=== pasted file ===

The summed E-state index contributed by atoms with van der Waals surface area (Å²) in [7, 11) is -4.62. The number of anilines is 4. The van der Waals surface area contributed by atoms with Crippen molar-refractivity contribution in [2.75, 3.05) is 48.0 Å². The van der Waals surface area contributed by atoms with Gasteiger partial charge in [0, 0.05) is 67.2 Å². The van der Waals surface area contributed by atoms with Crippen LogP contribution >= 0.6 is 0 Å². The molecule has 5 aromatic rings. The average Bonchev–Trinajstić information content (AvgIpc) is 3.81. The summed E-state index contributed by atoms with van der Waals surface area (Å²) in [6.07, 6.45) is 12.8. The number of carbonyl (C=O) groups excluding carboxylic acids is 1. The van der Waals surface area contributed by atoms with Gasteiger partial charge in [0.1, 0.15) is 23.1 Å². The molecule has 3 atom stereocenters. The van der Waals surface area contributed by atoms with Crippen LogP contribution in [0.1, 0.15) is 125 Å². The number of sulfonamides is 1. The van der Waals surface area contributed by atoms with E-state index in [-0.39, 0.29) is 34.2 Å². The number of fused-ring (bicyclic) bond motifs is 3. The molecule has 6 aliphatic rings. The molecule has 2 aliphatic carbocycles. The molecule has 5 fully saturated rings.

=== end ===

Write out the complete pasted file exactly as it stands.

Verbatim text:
The summed E-state index contributed by atoms with van der Waals surface area (Å²) in [7, 11) is -4.62. The number of anilines is 4. The van der Waals surface area contributed by atoms with Crippen molar-refractivity contribution in [2.75, 3.05) is 48.0 Å². The van der Waals surface area contributed by atoms with Gasteiger partial charge in [0, 0.05) is 67.2 Å². The van der Waals surface area contributed by atoms with Crippen LogP contribution >= 0.6 is 0 Å². The molecule has 5 aromatic rings. The average Bonchev–Trinajstić information content (AvgIpc) is 3.81. The summed E-state index contributed by atoms with van der Waals surface area (Å²) in [6.07, 6.45) is 12.8. The number of carbonyl (C=O) groups excluding carboxylic acids is 1. The van der Waals surface area contributed by atoms with Gasteiger partial charge in [0.1, 0.15) is 23.1 Å². The molecule has 3 atom stereocenters. The van der Waals surface area contributed by atoms with Crippen LogP contribution in [0.1, 0.15) is 125 Å². The number of sulfonamides is 1. The van der Waals surface area contributed by atoms with E-state index in [-0.39, 0.29) is 34.2 Å². The number of fused-ring (bicyclic) bond motifs is 3. The molecule has 6 aliphatic rings. The molecule has 2 aliphatic carbocycles. The molecule has 5 fully saturated rings.